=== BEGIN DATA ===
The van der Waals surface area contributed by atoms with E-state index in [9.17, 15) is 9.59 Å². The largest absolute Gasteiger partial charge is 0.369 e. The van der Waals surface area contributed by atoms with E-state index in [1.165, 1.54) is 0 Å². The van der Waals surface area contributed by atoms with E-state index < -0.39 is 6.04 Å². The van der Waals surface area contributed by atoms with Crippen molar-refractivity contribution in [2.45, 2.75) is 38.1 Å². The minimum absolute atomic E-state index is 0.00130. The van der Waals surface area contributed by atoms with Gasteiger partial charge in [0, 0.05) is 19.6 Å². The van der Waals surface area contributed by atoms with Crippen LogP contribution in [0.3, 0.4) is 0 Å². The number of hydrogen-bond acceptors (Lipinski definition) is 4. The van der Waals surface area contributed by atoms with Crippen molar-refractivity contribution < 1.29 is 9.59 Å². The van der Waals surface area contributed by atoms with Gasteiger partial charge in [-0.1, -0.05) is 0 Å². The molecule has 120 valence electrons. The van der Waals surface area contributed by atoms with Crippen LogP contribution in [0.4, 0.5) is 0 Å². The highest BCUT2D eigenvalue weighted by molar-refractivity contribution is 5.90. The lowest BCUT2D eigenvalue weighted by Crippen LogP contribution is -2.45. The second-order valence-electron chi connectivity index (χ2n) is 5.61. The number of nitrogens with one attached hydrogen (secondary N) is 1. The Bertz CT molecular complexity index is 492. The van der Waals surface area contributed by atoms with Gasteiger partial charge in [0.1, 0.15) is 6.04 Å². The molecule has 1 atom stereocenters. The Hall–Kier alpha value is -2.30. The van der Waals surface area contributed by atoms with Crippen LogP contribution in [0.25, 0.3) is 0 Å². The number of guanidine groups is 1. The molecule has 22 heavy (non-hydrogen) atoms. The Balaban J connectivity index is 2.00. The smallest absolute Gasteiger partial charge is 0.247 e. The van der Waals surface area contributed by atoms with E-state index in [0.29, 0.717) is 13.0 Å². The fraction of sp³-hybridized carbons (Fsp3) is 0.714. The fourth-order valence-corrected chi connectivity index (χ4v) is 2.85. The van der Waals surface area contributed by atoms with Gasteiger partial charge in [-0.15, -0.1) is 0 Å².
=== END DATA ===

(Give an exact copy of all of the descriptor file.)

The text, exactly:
The van der Waals surface area contributed by atoms with E-state index in [9.17, 15) is 9.59 Å². The largest absolute Gasteiger partial charge is 0.369 e. The van der Waals surface area contributed by atoms with E-state index in [1.165, 1.54) is 0 Å². The van der Waals surface area contributed by atoms with E-state index < -0.39 is 6.04 Å². The van der Waals surface area contributed by atoms with Crippen molar-refractivity contribution in [2.45, 2.75) is 38.1 Å². The minimum absolute atomic E-state index is 0.00130. The van der Waals surface area contributed by atoms with Gasteiger partial charge in [0, 0.05) is 19.6 Å². The van der Waals surface area contributed by atoms with Crippen LogP contribution in [0.3, 0.4) is 0 Å². The number of hydrogen-bond acceptors (Lipinski definition) is 4. The van der Waals surface area contributed by atoms with Crippen molar-refractivity contribution < 1.29 is 9.59 Å². The van der Waals surface area contributed by atoms with Gasteiger partial charge in [-0.1, -0.05) is 0 Å². The molecule has 120 valence electrons. The van der Waals surface area contributed by atoms with Crippen LogP contribution in [0.4, 0.5) is 0 Å². The highest BCUT2D eigenvalue weighted by molar-refractivity contribution is 5.90. The lowest BCUT2D eigenvalue weighted by Crippen LogP contribution is -2.45. The second-order valence-electron chi connectivity index (χ2n) is 5.61. The number of nitrogens with one attached hydrogen (secondary N) is 1. The Bertz CT molecular complexity index is 492. The van der Waals surface area contributed by atoms with Gasteiger partial charge in [0.1, 0.15) is 6.04 Å². The molecule has 1 atom stereocenters. The Hall–Kier alpha value is -2.30. The van der Waals surface area contributed by atoms with Crippen LogP contribution in [0.25, 0.3) is 0 Å². The number of guanidine groups is 1. The molecule has 22 heavy (non-hydrogen) atoms. The Balaban J connectivity index is 2.00. The smallest absolute Gasteiger partial charge is 0.247 e. The van der Waals surface area contributed by atoms with E-state index in [0.29, 0.717) is 13.0 Å². The fraction of sp³-hybridized carbons (Fsp3) is 0.714. The fourth-order valence-corrected chi connectivity index (χ4v) is 2.85. The van der Waals surface area contributed by atoms with Gasteiger partial charge in [-0.15, -0.1) is 0 Å².